Harsh reality: Janet Jackson’s ‘Control’ album is 35


For those of us who still want to cling to the belief the 80s were just a few short years ago, I am tasked with bringing you and myself to a harsh reality. Based on the title of this article as well as the reactions of people I’ve had to break this news to, you may feel the need to take a moment. In February of 2021, Janet Jackson’s “Control” album turned 35. I know, I know, slowly absorb it. Perhaps not so much because “Control” is 35 years older, but because if you remember its debut, that means you are too.

At the 1987 Grammys, the pioneering Jackson took the stage alongside her iconic producers Jimmy Jam and Terry Lewis performing her hits “What Have You Done For Me Lately” and “Nasty.” She received a standing ovation and anyone who was a witness, still remembers it. Naturally, looking back by today’s standards, Jackson’s performance seems dated, but for its time, it was considered contemporary and dynamic.

When the album “Control” dropped, Miss Jackson became everything. She along with her innovative producers ushered in a completely new era of sound. The mere introduction to “Control,” the first song of the album, immediately indicated a powerful shift in music was taking place. It was as if the combination of trailblazers Jam, and Lewis delivered an auditory aesthetic you never knew you wanted. A melding of the past with its funk undertones and the future with its synthesized keyboards. Jam and Lewis produced the exact right ground-breaking sound at the exact right time.

But Janet, of course, was no stranger to stardom. She had plenty of experience to channel into her acting and singing career seemingly by osmosis via her famous siblings. For those of us who remember, at the age of 10, Jackson gave a convincingly moving performance as Penny an abused child on Norman Lear’s television sitcom, “Good Times,” and went on to act in subsequent TV shows. Later in life, she starred in films including, “Why Did I Get Married,” “The Nutty Professor,” and “Poetic Justice.”

Spending a mind-boggling 91 weeks on the Billboard R&B/Hip Hop charts, “Control” was not Jackson’s first album. In fact, it was her third, but it was “Control” that catapulted her to international superstardom.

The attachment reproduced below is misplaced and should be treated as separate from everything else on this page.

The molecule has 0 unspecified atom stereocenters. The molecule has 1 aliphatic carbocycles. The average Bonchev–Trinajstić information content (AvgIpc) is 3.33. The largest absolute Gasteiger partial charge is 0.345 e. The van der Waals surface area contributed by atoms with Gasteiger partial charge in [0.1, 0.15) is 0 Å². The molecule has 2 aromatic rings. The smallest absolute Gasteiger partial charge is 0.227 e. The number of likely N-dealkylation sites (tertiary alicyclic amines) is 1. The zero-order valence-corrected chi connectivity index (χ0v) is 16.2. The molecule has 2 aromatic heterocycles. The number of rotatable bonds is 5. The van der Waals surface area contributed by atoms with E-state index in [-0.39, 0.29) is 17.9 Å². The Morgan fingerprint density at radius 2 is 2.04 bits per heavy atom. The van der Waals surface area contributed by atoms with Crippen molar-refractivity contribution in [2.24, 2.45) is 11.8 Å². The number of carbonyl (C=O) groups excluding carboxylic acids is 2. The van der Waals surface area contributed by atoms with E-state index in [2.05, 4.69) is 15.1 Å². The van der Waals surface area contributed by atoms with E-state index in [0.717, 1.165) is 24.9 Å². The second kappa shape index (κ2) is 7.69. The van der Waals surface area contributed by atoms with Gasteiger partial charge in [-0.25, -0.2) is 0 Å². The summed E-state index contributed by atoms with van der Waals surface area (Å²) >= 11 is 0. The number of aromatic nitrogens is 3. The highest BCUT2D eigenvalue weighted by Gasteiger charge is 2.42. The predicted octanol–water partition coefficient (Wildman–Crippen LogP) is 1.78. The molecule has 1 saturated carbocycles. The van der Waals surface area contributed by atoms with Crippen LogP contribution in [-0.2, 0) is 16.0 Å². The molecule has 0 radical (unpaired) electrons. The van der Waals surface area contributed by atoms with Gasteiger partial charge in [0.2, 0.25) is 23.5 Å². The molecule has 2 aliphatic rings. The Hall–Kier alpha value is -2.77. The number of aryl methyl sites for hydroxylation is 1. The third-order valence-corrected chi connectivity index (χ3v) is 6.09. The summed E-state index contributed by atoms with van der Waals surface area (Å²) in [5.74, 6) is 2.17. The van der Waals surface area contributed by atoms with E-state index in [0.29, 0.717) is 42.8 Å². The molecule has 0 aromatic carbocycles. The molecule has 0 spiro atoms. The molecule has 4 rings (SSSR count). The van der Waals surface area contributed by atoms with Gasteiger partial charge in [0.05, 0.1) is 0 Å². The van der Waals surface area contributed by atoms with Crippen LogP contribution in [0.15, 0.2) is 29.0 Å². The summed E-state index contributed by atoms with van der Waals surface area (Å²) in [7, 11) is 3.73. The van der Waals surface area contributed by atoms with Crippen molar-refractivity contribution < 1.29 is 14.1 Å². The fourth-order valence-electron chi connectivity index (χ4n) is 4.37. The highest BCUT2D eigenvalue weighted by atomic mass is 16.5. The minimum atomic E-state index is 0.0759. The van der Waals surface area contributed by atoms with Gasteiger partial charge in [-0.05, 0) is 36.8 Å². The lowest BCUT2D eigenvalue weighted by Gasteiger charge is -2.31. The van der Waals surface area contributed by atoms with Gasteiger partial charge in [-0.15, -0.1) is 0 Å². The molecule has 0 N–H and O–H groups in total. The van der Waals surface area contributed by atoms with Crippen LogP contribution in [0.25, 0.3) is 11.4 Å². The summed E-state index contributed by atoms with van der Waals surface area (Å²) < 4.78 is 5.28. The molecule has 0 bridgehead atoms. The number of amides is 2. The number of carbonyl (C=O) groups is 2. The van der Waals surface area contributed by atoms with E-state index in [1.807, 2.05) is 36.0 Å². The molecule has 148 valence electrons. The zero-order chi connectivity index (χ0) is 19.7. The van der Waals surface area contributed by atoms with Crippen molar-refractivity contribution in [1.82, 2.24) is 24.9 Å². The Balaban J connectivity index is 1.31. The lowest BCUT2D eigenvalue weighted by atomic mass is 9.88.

Listed by the National Association of Recording Merchandisers and Rock and Roll Hall of Fame as one of the 200 Definitive Albums of All Time, “Control” produced five top 10 singles. The defiant “What Have You Done for Me Lately,”   the hard-edged “Nasty” which automatically induced the popular dance of the day, “The Wop,” The effervescent, “When I Think of You,” the virtuous ballad “Let’s Wait Awhile,” the album’s anthem, “Control,” specifically targeting those coming of age was not a request, it was a forthright demand, and “The Pleasure Principle.” Once you listen to its lyrics of a woman who has no issue immediately dropping dead weight, you’ll find that Jackson absolutely was in control.

You might think I’m crazy, but I’m serious

It’s better you know now

What I thought was happiness was only part-time bliss

You can take a bow


Of course, Jackson’s musical and video portfolio offered unique and original performances, whether it was the military precision choreography of  “Rhythm Nation” (and for your funk novices, Sly and the Family Stone’s “Thank You” is sampled) or “Love Will Never Do,” that gave us the fortune of being introduced to both Antonio Sabato Jr., and Djimon Hounsou.

Thank you, Janet.

Winner of multiple awards, Jackson’s accolades are too numerous to mention. Luckily Billboard did the job for us. Jackson wasn’t simply a performer, she was a performer’s performer. The level of respect she naturally commands in her industry is second to none. As proof of her continued fan base (even after the controversial wardrobe malfunction of the 2004 Superbowl,) Jackson’s “Control” album hit No 1, once again, 35 years later, on Feb 13, 2021. Who would’ve thought that little Penny would’ve grown up to become one of the most influential female artists in history?

When commercials featuring celebrities of our youth start showing up, you realize that the clothes you wore during your teenage years have officially become vintage and somehow the 80s feel like they were only two turntables and a microphone away, remind the younger ones that in a short two years, Beyonce’s first album “Dangerously In Love” will celebrate its 20th anniversary. As quickly as pagers turned into cell phones, time marches on. Sure, “Control” may have turned 35 in February but it’s never too late to enjoy Miss Jackson (if you’re nasty.)